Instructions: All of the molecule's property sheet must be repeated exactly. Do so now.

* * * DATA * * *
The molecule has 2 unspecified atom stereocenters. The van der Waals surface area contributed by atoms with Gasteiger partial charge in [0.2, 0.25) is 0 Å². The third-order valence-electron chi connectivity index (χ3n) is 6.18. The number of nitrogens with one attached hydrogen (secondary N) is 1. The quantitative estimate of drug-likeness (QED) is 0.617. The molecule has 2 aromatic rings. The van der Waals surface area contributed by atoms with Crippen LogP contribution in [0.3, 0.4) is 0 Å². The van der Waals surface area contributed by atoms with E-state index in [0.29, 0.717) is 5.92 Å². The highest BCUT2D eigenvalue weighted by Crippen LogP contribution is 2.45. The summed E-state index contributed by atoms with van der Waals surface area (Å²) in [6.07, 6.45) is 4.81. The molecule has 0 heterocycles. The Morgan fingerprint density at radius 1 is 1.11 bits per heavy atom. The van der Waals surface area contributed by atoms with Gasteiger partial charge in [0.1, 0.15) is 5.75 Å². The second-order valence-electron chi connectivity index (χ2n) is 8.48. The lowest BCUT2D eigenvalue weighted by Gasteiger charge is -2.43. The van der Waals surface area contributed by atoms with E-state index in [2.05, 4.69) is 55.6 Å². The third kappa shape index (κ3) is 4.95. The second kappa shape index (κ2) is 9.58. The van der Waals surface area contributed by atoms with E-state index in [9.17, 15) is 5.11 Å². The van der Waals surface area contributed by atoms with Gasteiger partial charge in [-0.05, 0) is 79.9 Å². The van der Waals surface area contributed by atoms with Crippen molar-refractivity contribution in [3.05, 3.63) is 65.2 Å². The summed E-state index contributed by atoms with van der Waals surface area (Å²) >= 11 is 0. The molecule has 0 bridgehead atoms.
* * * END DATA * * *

The molecule has 2 unspecified atom stereocenters. The van der Waals surface area contributed by atoms with Gasteiger partial charge in [0.2, 0.25) is 0 Å². The third-order valence-electron chi connectivity index (χ3n) is 6.18. The number of nitrogens with one attached hydrogen (secondary N) is 1. The quantitative estimate of drug-likeness (QED) is 0.617. The molecule has 2 aromatic rings. The van der Waals surface area contributed by atoms with Crippen LogP contribution in [0.3, 0.4) is 0 Å². The van der Waals surface area contributed by atoms with E-state index in [0.29, 0.717) is 5.92 Å². The highest BCUT2D eigenvalue weighted by Crippen LogP contribution is 2.45. The summed E-state index contributed by atoms with van der Waals surface area (Å²) in [6.07, 6.45) is 4.81. The molecule has 0 heterocycles. The Morgan fingerprint density at radius 1 is 1.11 bits per heavy atom. The van der Waals surface area contributed by atoms with Gasteiger partial charge in [0.1, 0.15) is 5.75 Å². The second-order valence-electron chi connectivity index (χ2n) is 8.48. The lowest BCUT2D eigenvalue weighted by Gasteiger charge is -2.43. The van der Waals surface area contributed by atoms with E-state index in [2.05, 4.69) is 55.6 Å². The third kappa shape index (κ3) is 4.95. The second kappa shape index (κ2) is 9.58. The van der Waals surface area contributed by atoms with E-state index in [9.17, 15) is 5.11 Å². The van der Waals surface area contributed by atoms with Gasteiger partial charge in [-0.05, 0) is 79.9 Å². The van der Waals surface area contributed by atoms with Crippen molar-refractivity contribution in [3.05, 3.63) is 65.2 Å². The summed E-state index contributed by atoms with van der Waals surface area (Å²) >= 11 is 0. The molecule has 0 bridgehead atoms.